Written by Jan Kline on June 18, 2009

…with your monkey a**

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I just finished Colson Whitehead’s Sag Harbor. It’s a perfect, slightly sentimental slice of an adolescent summer. This is a very specific summer — 1985 — in a unique social world: Sag Harbor is a relatively unknown getaway in the Hamptons where well-to-do African Americans from New York have spent their vacations for decades. Benji, the hero, is out for the summer with his younger brother, Reggie, hoping to morph from his nerdy D&D-playing, Star Wars Marathon-watching self into someone named Ben, who might actually be cool and get somewhere with girls.

He has only limited success. He can’t get anyone to call him Ben, at least not for most of the summer. The only two girls in his age group quickly get snapped up by others. But along the way, we get a richly detailed portrait of this world. Jonathan Lethem says “This is one of my favorite kinds of books, where memory’s kinesthetic floodgates open up to illuminate a lost world. It’s like a meticulous diorama of the recent past, with the sharp edges of an exhibit in a museum, one where we learn just how strange and specific the universal experience of “coming of age” really can be.”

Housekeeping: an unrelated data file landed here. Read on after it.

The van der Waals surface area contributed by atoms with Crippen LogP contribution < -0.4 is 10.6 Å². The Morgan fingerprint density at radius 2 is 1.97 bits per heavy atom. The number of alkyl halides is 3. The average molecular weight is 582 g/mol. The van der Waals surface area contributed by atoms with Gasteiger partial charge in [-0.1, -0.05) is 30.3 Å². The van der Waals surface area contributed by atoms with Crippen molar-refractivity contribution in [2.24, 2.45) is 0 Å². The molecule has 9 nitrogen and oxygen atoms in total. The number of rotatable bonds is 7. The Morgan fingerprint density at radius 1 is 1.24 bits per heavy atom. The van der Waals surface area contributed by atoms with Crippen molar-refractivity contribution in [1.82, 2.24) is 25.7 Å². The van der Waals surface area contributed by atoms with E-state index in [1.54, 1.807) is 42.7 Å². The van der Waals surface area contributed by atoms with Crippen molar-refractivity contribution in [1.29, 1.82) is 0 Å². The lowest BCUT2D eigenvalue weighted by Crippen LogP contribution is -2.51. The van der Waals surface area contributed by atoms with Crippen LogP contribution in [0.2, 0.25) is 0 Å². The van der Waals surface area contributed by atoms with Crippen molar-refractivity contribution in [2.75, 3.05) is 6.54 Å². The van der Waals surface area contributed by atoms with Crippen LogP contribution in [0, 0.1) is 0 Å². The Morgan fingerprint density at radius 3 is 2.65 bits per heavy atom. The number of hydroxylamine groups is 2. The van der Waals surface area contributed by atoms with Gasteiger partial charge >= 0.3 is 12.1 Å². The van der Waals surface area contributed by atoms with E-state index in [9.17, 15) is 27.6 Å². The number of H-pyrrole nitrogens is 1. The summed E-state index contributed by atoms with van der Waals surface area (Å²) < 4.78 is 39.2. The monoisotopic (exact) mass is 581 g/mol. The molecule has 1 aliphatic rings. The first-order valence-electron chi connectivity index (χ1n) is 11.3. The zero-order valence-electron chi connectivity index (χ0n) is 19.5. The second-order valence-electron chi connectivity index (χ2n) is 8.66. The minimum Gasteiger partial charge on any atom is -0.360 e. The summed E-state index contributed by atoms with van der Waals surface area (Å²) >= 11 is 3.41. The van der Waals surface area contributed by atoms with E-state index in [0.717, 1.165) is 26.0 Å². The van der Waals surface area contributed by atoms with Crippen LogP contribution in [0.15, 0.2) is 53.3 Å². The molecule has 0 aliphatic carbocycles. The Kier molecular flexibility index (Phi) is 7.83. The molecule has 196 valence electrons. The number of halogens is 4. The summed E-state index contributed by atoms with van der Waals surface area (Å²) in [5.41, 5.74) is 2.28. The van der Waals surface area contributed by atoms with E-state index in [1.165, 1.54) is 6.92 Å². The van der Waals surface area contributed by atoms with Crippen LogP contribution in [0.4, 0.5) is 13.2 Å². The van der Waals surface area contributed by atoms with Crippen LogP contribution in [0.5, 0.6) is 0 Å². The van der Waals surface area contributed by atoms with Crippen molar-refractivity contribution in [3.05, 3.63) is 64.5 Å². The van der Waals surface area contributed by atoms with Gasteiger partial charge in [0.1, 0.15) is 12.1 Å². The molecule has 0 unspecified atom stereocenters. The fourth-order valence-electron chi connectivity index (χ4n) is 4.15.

We learn the speed with which one insider handshake is replaced with another, and the grammatical intricacies of his group’s insults:

“You f***in’” acted as a rhetorical pause, allowing the speaker a few extra seconds to pluck some splendid modifier out of the invective ether, and giving the listener a chance to gird himself for the top-notch put-down/splendid imagery to follow. True masters of the style sometimes attached the nonsensical “with your monkey a**” as a kicker, to convey sincerity and depth of feeling. Hence, “You f***in’ Kunta Kinte-lookin’ motherf***er… with your monkey a**.”

If this makes Sag Harbor sound like nothing more than a long string of swear words, it isn’t. At the end of the book, Benji gets the idea that he has grown up a little over the summer. At the annual Labor Day Party, he eyes the crowd, looking for both the younger replacement for himself, and the model of his older self:

Maybe my earlier model, the jolly son of Sag Harbor I was replacing, was looking at me in that moment, a can of Budweiser resting on his paunch, bad mustache shrubbing his lip, thinking Why is he standing around when he could be out having fun? Such a chump. I can relate. Talking about that summer all this time, sometimes I have to stop and say, I don’t know who this Benji kid is, either. Certainly he would not recognize the man he came to be. The poor sap. I need him to figure out how I got where I am, and he needs me to reassure him that despite all he knows and has seen and feels, there is more. I can listen to him. But of course he can’t hear a damn thing I say…

…Look at the way I was last Labor Day. An idiot! Fifteen looks at fourteen and says, That guy was an idiot.

author photo: Gordon M. Grant for the New York Times

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